But what many of us do have is user personas. If you are not familiar with personas then a quick Google search should get you up to speed. But basically, personas are a way to identify and group similar users with similar traits that are relevant to your site. For example “Frank is a small business owner. He is computer savvy and likes to do things himself. Frank likes control and options.”
Creating a different user experience based on these personas seems very do-able for most sites, but usually will require the creation of a lot of new content to fill in all the gaps for each user type.
The Problem that Can’t be Solved with Content
Here is the main problem I see with many persona-based content strategies:
How do you get people to accurately self-select themselves into a persona type?
The usual solution is to get them to register, and enter enough information so that the system can make a good decision. If all your personas are comprised of people with only positive personality traits, then this may work. But most persona groups are not like that.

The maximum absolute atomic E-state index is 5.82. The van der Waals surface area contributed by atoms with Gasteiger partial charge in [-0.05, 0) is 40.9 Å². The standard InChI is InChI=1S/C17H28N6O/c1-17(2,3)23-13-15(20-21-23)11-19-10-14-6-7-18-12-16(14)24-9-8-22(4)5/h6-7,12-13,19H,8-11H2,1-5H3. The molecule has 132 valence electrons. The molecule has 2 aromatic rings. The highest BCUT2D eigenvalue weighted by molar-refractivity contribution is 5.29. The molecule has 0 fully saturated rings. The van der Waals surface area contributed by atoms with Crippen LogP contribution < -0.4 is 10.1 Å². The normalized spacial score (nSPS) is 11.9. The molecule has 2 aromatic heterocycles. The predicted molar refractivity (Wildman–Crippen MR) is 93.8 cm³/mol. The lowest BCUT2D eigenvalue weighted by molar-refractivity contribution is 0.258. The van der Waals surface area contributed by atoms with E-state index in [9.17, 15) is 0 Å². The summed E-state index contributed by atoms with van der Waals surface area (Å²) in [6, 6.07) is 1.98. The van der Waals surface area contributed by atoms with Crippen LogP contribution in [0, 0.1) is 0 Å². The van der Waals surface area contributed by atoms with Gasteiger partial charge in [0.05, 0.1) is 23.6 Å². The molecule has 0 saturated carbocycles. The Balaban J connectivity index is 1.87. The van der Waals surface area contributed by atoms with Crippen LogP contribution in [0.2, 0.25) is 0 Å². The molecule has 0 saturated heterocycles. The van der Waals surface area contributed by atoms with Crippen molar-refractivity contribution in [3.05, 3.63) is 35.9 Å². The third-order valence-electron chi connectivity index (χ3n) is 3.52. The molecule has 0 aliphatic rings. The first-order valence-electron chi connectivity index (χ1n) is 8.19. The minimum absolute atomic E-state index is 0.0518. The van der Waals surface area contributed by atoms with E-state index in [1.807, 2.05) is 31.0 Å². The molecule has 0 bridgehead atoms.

Almost every persona group has at least one user that is something like this: “Gary is a technophobe who still likes his VHS tapes. He avoids risk, avoids change, and does not like investigating new and innovative features.”
What kinds of questions can you possibly ask during the registration process that would get someone to place themselves into that group? Few people want to willingly associate themselves with these kinds of negative personality traits.
Personas are great for use during design so that you make sure that a design can accommodate all kinds of users, but they may have limited ability to drive a content strategy for the creation of a “persona-ized” user experience.
If you are working content strategy for a project where different content is planned on being served to users based on user type, be sure to figure out exactly how you are going to automatically place each user into one of these groups before you get too far into development. Don’t let the designers and programmers assume that somehow the writers will magically solve this problem with clever content. Address it up front.